Contrast-induced nephropathy: Much ado about nothing?

By Eric Barnes, staff writer

July 27, 2009 -- Despite the recent controversy over contrast media and contrast-induced nephropathy (CIN), a review of clinical studies indicates a distinct lack of serious adverse events resulting from CIN.

To be sure, postprocedural tests of serum creatinine and glomerular filtration rates have shown a certain percentage of patients meeting the definition of contrast-induced nephropathy. But the patients don't appear to be suffering for it.

At Stanford University's International Symposium on Multidetector-Row CT, Dr. U. Joseph Schoepf looked at the evidence of harm from CIN and found it lacking.

"Although intravenous contrast media administration is frequently associated with an increase in serum creatinine that fulfills the definition of CIN, clinically manifest adverse outcomes are extremely rare," said Schoepf, an associate professor of radiology and cardiology at the Medical University of South Carolina (MUSC) at Charleston.

CIN is invariably used as a primary end point to look at the effects of contrast material on at-risk patients, such as those with renal function and/or diabetes. It is defined as a laboratory parameter, i.e., an absolute (≥ 0.5mg/dL) or relative (≥ 25%) increase in serum creatinine (SCr) over baseline.

"As we know, lab parameters are not everything," Schoepf said. "I think what counts in terms of patient safety -- and to assess the effects of contrast media -- is hard patient outcomes associated with the administration of contrast, such as acute renal failure, dialysis, or death."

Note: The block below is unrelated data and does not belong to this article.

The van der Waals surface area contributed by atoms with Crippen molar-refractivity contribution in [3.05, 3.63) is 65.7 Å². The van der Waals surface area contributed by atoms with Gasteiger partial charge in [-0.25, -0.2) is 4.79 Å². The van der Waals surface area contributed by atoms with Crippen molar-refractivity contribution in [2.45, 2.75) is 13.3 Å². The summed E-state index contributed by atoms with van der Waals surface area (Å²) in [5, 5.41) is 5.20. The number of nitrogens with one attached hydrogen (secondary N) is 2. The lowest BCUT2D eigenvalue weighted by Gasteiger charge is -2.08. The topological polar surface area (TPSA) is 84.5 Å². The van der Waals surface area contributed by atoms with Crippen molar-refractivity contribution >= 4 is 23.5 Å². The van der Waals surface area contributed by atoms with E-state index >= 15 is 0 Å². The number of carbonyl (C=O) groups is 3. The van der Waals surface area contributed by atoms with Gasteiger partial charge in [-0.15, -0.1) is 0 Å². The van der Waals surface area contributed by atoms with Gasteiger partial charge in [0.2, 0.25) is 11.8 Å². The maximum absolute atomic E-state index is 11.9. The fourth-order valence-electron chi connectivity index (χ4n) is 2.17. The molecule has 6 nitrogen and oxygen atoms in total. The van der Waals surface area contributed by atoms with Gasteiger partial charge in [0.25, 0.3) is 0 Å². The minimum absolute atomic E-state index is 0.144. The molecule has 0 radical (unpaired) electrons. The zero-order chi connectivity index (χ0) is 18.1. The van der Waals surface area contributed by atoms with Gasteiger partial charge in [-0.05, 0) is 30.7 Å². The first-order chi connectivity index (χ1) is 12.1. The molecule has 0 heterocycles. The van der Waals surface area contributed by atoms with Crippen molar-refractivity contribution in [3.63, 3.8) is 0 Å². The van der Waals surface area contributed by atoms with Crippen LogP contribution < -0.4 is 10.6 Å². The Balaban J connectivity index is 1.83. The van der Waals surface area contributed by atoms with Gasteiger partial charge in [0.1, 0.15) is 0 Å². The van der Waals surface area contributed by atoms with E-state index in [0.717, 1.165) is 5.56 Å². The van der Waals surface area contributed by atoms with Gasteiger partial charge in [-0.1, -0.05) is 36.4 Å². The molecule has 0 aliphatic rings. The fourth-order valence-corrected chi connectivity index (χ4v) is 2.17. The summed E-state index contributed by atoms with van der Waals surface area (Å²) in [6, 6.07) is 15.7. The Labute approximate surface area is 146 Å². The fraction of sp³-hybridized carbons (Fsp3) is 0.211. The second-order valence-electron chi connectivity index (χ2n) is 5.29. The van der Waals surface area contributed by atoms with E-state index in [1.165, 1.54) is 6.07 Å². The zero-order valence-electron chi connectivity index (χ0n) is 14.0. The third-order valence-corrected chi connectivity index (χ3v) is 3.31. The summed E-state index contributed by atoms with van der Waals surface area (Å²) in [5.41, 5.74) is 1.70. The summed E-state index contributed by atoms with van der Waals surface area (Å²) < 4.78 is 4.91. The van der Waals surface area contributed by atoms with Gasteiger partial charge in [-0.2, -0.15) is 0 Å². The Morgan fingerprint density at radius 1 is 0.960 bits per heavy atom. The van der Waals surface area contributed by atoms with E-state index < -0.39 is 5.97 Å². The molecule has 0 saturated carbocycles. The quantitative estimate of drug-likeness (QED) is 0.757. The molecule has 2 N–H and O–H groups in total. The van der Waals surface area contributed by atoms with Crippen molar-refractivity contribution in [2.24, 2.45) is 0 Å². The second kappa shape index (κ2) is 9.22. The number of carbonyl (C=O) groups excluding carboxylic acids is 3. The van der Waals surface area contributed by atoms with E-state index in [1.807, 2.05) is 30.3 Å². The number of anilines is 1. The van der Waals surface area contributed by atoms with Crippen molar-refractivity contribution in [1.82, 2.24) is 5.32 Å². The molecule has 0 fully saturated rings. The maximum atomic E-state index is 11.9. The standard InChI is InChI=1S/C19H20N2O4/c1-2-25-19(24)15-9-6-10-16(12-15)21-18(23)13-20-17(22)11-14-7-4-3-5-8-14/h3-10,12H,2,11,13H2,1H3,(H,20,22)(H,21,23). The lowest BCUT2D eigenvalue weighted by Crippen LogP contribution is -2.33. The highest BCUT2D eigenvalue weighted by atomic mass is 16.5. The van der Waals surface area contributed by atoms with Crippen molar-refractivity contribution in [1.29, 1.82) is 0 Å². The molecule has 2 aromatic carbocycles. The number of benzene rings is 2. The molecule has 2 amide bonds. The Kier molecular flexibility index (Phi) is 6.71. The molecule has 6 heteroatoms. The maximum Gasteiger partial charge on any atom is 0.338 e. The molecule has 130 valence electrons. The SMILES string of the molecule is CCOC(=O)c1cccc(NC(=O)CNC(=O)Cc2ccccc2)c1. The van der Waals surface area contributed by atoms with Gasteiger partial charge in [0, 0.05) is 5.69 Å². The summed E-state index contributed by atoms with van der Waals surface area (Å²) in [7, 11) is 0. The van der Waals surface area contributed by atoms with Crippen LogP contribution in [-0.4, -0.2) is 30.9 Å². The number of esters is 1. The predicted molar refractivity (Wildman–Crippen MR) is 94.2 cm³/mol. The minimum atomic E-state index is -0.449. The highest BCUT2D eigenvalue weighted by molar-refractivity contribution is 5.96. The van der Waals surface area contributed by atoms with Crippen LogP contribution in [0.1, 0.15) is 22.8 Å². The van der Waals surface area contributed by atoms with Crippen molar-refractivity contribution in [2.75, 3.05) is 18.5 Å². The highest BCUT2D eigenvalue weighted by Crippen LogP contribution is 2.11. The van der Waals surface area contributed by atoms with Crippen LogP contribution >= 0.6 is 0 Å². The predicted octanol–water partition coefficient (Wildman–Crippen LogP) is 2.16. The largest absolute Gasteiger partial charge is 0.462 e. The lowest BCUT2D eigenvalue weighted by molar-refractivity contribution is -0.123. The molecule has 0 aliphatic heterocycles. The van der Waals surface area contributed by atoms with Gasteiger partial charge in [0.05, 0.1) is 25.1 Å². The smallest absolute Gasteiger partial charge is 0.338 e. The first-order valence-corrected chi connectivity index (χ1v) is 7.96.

What the studies show

One of the first studies on the effects of contrast media was published in 2005 by Becker and colleagues. Measuring the effects of iodixanol on 100 patients, the researchers observed increased SCr compatible with CIN in 9% of the trial participants.

"However, adverse outcomes were absent," Schoepf said. "There wasn't a single patient in the trial who needed dialysis, had acute renal failure, or died due to complications from contrast media."

All images courtesy of Dr. U. Joseph Schoepf.

That same year, the IMPACT trial compared iodixanol with iopamidol head to head in 153 patients with baseline SCr greater than 1.5 mg/dL. The researchers found no significant difference between the agents and no adverse outcomes associated with contrast administration.

In 2007, Mitchell and colleagues from MUSC looked at more than 1,200 patients, including 90 with elevated SCr levels. Although the CIN rate was 6%, there were no adverse outcomes, Schoepf said.

The PREDICT trial in 2008 compared iodixanol with iopamidol in 248 diabetic patients with glomerular filtration rates less than 59 mL/min. SCr was measured at baseline and two to three days after contrast administration. Again, there was no dialysis, no patient readmitted, no deaths, and no incidence of acute renal failure.

A 2008 study in the American Journal of Cardiology took a different approach with its use of renoprotective agents along with iodixanol.

"This one was slightly different because it specifically looked at renoprotective measures, which likely explain the extremely low rate of CIN at 1.75% of individuals," Schoepf said. "Measuring serum creatinine at baseline and at an interval of two to three days after contrast, again, no adverse outcomes were attributable to contrast administration."

The 2008 ACTIVE trial compared iodixanol versus iomeprol in 148 patients with SCr ≥ 1.5 mg/dL and/or creatinine clearance less than 60 mL/min. Overall, 6% of cases had CIN, and iomeprol was associated with fewer cases of CIN. But, again, there were no adverse outcomes.